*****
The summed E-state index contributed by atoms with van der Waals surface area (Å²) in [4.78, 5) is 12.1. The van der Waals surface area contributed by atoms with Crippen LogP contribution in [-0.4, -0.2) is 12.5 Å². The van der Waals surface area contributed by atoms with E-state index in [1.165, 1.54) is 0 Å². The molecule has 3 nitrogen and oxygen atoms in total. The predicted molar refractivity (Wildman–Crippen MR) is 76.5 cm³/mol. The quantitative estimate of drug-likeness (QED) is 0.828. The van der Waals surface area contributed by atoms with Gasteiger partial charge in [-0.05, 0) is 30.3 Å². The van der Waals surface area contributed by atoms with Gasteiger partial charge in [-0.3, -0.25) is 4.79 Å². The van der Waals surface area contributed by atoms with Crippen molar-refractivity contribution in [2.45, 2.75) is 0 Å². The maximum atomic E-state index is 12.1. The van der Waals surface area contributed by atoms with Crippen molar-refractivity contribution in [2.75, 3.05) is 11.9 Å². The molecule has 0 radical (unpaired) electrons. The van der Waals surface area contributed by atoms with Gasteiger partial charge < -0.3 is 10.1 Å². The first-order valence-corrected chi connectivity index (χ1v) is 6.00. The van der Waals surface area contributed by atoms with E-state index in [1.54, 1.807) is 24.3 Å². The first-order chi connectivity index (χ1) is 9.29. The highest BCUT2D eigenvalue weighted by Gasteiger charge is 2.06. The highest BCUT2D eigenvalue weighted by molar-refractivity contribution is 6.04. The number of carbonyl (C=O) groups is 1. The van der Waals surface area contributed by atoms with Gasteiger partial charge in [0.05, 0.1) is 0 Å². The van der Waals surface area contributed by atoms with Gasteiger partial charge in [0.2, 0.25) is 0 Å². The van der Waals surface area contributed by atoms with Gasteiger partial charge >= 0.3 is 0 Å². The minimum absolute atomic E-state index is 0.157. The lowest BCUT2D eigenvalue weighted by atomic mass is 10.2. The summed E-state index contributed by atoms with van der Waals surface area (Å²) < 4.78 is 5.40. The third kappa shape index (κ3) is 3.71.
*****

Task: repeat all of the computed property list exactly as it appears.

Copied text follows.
The summed E-state index contributed by atoms with van der Waals surface area (Å²) in [4.78, 5) is 12.1. The van der Waals surface area contributed by atoms with Crippen LogP contribution in [-0.4, -0.2) is 12.5 Å². The van der Waals surface area contributed by atoms with E-state index in [1.165, 1.54) is 0 Å². The molecule has 3 nitrogen and oxygen atoms in total. The predicted molar refractivity (Wildman–Crippen MR) is 76.5 cm³/mol. The quantitative estimate of drug-likeness (QED) is 0.828. The van der Waals surface area contributed by atoms with Gasteiger partial charge in [-0.05, 0) is 30.3 Å². The van der Waals surface area contributed by atoms with Gasteiger partial charge in [-0.3, -0.25) is 4.79 Å². The van der Waals surface area contributed by atoms with Crippen molar-refractivity contribution in [2.45, 2.75) is 0 Å². The maximum atomic E-state index is 12.1. The van der Waals surface area contributed by atoms with Crippen molar-refractivity contribution in [2.75, 3.05) is 11.9 Å². The molecule has 0 radical (unpaired) electrons. The van der Waals surface area contributed by atoms with Gasteiger partial charge < -0.3 is 10.1 Å². The first-order valence-corrected chi connectivity index (χ1v) is 6.00. The van der Waals surface area contributed by atoms with E-state index in [1.54, 1.807) is 24.3 Å². The first-order chi connectivity index (χ1) is 9.29. The highest BCUT2D eigenvalue weighted by Gasteiger charge is 2.06. The highest BCUT2D eigenvalue weighted by molar-refractivity contribution is 6.04. The number of carbonyl (C=O) groups is 1. The van der Waals surface area contributed by atoms with Gasteiger partial charge in [0.05, 0.1) is 0 Å². The van der Waals surface area contributed by atoms with Gasteiger partial charge in [0.2, 0.25) is 0 Å². The van der Waals surface area contributed by atoms with Gasteiger partial charge >= 0.3 is 0 Å². The minimum absolute atomic E-state index is 0.157. The lowest BCUT2D eigenvalue weighted by atomic mass is 10.2. The summed E-state index contributed by atoms with van der Waals surface area (Å²) < 4.78 is 5.40. The third kappa shape index (κ3) is 3.71.